Fatal and nonfatal stroke, fatal and nonfatal coronary heart disease events, fatal and nonfatal hospitalized heart failure, composite of stroke and hospitalized heart failure, cardiovascular death were considered outcomes of mortality and morbidity. Furthermore, no significant differences were found using as a cut-off of 60 or 65 years, and patients treated up to 80 years have shown a significant reduction of stroke, heart failure and major cardiovascular events. The meta-analysis also suggested that it is possible to initiate antihypertensive treatment in individuals over 60 with an untreated baseline systolic blood pressure of 140-149 mmHg although there are not many clinical trials in elderly patients. This study also shows that the prudent recommendation of not depriving older hypertensive patients with grade 1 systolic blood pressure elevation (systolic 140-159 mmHg and/or diastolic 90/99 mmHg) of the possible benefits of treatment is not only founded on experts opinion but is supported by evidence at least when an age cut-off of 60 years is used . Regarding the treatment of diastolic hypertension, it is essential to consider the risk of organ hypoperfusion (particularly myocardium) in the elderly patient, who usually has already reduced diastolic blood pressure values.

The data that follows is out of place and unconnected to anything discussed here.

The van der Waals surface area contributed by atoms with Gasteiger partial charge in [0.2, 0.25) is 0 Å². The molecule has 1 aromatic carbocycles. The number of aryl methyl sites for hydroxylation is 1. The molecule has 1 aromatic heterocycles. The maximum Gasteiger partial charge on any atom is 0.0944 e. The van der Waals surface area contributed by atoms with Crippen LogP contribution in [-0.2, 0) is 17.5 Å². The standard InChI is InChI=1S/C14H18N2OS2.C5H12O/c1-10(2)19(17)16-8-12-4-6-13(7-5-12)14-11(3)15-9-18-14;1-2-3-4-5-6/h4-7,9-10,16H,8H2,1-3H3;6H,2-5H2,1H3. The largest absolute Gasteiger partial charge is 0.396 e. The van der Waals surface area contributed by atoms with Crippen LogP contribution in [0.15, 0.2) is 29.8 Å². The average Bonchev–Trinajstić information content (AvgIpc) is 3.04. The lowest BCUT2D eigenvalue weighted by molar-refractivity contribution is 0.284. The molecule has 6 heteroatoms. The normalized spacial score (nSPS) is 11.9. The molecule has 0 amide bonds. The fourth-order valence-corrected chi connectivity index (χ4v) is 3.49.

It is recommended to maintain a diastolic blood pressure target between 70 and 79 mmHg, paying attention to the risk of organ hypoperfusion. The results of Thomopoulos’ meta-analysis could be compared with the 2008 Blood Pressure Lowering Treatment Trialists Collaboration meta-analysis that did not find significant differences between the effects of BP-lowering treatment in older and younger individuals . It would be useful to create a score that groups frailty syndrome in the elderly to the major patients’ comorbidities (renal failure, cognitive impairment, risk of falls and fractures, cardiovascular risk) to identify a score beyond which the introduction of antihypertensive therapy is recommended and useful, as for example, Fried et al have done for the definition of frailty: a clinical syndrome characterized by three or more of the following: unintentional weight loss of 10 lbs or more in the past year, self-reported exhaustion, weakness measured by grip strength, slow walking speed, and low physical activity is a good example .
The treatment of hypertension has been shown to be accompanied by a reduction in mortality and morbidity both in older and younger hypertensive patients. In the elderly hypertensive patients, it should be advised to undertake a hypertensive treatment together with an evaluation of the presence of other comorbidities and the risks associated with multi-therapy, especially in the older. BP should be lowered to a systolic value of 130–139 mmHg and a diastolic value of < 80 mmHg if tolerated. Treated SBP values of < 130 mmHg should be avoided. It is essential to underline that the elderly patient is a difficult patient to treat and therefore deserves a “sartorial therapy” with a careful evaluation of the risks and benefits. Clinicians can successfully respond to the Hamlet question and choice an adequate antihypertensive therapy for older patients. The introduction of a score that groups frailty syndrome in the elderly to the major patients’ comorbidities could help to dissolve doubts.